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Hi, I’m Dmitry Duka, engineering manager of the NVIDIA GameWorks team in Moscow. We have a passion for making games more realistic, and I’m excited to share some of the work we do here at NVIDIA, which enables developers to easily incorporate advanced effects into games.

We collaborate with game developers to make games more exciting. A great example of this was our work with Ubisoft Kiev on Assassin's Creed 4 Black Flag. We supported the Ubisoft Kiev team in integrating interactive smoke effects into their title. In this article I will share some of the considerations when using interactive smoke.

What is interactive smoke?

Interactive smoke billows around the player as he moves through the scene. It is affected by geometry and influences like wind gives the player a more realistic feeling. Assassin's Creed 4 Black Flag takes place in a bygone era of pirates and buccaneers. In those days black powder firearms like muskets and blunderbusses produced a lot of dense smoke so this game seemed like an ideal candidate for lots of cool interactive smoke effects.

To implement great looking smoke we used 3 technologies:

PhysX Particles, PET and PSM

The smoke effects were authored using the Particle Effect Tool (PET). This tool supports creating effects using different kinds of particle emitters and force fields. The force fields control the particle motion using vortex, jets, turbulence, noise etc. The tool allows changing parameters for particles like color, scale, rotation, sub-texture at runtime. These parameters can be changed based on local density, lifetime, distance from the camera and other influences.

Particle Effect Tool

To ensure realistic smoke rendering, we used Particle Shadow Mapping (PSM), which adds correct self-shadowing to the smoke. PET allows you to enable and disable rendering features which allows the artists to closely match in-game rendering and therefore reduce iteration time significantly. Below you can see a picture of the same particle effect without and with PSM (from left to right).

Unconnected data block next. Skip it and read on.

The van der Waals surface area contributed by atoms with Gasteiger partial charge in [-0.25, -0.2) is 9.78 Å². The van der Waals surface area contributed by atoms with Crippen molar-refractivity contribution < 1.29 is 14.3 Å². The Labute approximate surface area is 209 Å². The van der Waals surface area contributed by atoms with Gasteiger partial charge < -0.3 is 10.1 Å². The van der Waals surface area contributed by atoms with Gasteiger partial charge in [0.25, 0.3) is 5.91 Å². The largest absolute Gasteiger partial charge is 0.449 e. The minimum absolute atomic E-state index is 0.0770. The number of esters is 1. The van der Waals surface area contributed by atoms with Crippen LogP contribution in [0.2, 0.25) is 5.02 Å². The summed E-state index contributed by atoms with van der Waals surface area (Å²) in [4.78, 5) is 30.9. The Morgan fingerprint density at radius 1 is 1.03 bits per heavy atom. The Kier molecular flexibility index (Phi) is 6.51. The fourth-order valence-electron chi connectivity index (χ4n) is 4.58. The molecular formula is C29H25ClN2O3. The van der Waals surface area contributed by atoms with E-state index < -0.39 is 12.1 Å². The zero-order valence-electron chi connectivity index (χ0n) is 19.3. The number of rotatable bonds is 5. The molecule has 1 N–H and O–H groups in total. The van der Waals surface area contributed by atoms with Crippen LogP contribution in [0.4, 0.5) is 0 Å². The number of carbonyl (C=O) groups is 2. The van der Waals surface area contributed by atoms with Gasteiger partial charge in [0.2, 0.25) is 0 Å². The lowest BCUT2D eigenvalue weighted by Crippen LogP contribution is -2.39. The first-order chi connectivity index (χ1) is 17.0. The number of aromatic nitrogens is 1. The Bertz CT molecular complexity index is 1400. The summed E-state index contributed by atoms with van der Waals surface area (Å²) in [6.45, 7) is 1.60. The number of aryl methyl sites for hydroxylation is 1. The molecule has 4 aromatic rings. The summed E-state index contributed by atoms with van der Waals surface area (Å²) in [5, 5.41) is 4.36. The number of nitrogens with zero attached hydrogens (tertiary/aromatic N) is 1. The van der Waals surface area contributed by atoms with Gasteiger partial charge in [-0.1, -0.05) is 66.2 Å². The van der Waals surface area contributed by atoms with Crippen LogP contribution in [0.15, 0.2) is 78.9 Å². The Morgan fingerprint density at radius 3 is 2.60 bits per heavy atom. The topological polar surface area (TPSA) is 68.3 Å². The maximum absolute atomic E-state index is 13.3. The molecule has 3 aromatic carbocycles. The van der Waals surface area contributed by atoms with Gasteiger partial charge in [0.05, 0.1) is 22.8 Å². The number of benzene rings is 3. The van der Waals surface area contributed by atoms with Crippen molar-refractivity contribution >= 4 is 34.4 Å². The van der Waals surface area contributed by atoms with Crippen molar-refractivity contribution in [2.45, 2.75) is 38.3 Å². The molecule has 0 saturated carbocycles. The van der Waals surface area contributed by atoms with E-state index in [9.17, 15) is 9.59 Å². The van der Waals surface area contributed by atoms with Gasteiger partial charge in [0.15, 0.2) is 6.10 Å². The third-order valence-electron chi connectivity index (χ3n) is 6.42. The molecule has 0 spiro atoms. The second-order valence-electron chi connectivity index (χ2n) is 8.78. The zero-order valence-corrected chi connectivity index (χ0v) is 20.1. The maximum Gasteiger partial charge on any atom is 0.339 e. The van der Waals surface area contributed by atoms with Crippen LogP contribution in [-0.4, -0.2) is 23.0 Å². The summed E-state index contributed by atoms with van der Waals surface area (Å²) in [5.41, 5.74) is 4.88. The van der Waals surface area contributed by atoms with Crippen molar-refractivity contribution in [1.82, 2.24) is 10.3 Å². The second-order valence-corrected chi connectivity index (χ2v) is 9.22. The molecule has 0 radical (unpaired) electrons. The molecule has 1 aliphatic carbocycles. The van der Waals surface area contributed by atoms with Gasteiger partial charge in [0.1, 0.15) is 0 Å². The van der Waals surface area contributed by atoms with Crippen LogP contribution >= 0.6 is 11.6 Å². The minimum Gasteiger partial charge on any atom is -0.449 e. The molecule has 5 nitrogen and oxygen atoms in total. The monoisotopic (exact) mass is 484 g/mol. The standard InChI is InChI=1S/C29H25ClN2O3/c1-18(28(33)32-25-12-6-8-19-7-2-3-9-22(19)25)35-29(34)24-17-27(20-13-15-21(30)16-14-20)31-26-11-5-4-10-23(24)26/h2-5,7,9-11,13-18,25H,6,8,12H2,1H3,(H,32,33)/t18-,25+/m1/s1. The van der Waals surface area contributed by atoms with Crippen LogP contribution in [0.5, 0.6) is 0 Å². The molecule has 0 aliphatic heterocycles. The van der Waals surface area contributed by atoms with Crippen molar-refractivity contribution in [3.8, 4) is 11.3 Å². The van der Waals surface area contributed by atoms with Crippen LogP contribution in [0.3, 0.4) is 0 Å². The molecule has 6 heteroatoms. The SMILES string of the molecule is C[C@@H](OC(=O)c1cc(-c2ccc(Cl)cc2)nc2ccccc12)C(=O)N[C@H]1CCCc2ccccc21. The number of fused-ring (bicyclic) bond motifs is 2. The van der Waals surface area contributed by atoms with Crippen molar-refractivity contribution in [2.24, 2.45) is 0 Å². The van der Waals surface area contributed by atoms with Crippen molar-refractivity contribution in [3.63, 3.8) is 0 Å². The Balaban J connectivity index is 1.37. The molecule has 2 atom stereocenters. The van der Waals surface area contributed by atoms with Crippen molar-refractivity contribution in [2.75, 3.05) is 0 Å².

We used PhysX Particles to ensure that the smoke particles collide properly against the static and dynamic environment. The PhysX collision also works with other physics engines by mirroring the required collision data.

NVIDIA Turbulence

In order to drive the simulation, collision data from the game’s physics engine (in this case Havok) is passed to the Turbulence simulation which models the velocity field caused by moving objects. The PhysX Particles get advected through the velocity field and result in swirls and vortices which create the interactive smoke.

NVIDIA Turbulence uses 3D Computational Fluid Dynamics (CFD) using the well-known Navier-Stokes equations. This gives an amazingly realistic effect but is computationally expensive so more traditional particle simulation techniques were used for distant smoke effects. The trick is to ensure that the animated smoke and interactive smoke look good when they meet and this is achieved by ensuring they respond to the same environmental factors like wind.

Additional GameWorks technology used in Assassin’s Creed IV: Black Flag

This game also uses a slew of NVIDIA GameWorks technologies including:

Conclusion

Putting all the different technologies together results in a much more interactive gameplay.
Being a well-known company for hiring the best talents around the world, NVIDIA never stops to please me with all the software engineers and technical artists that I work with.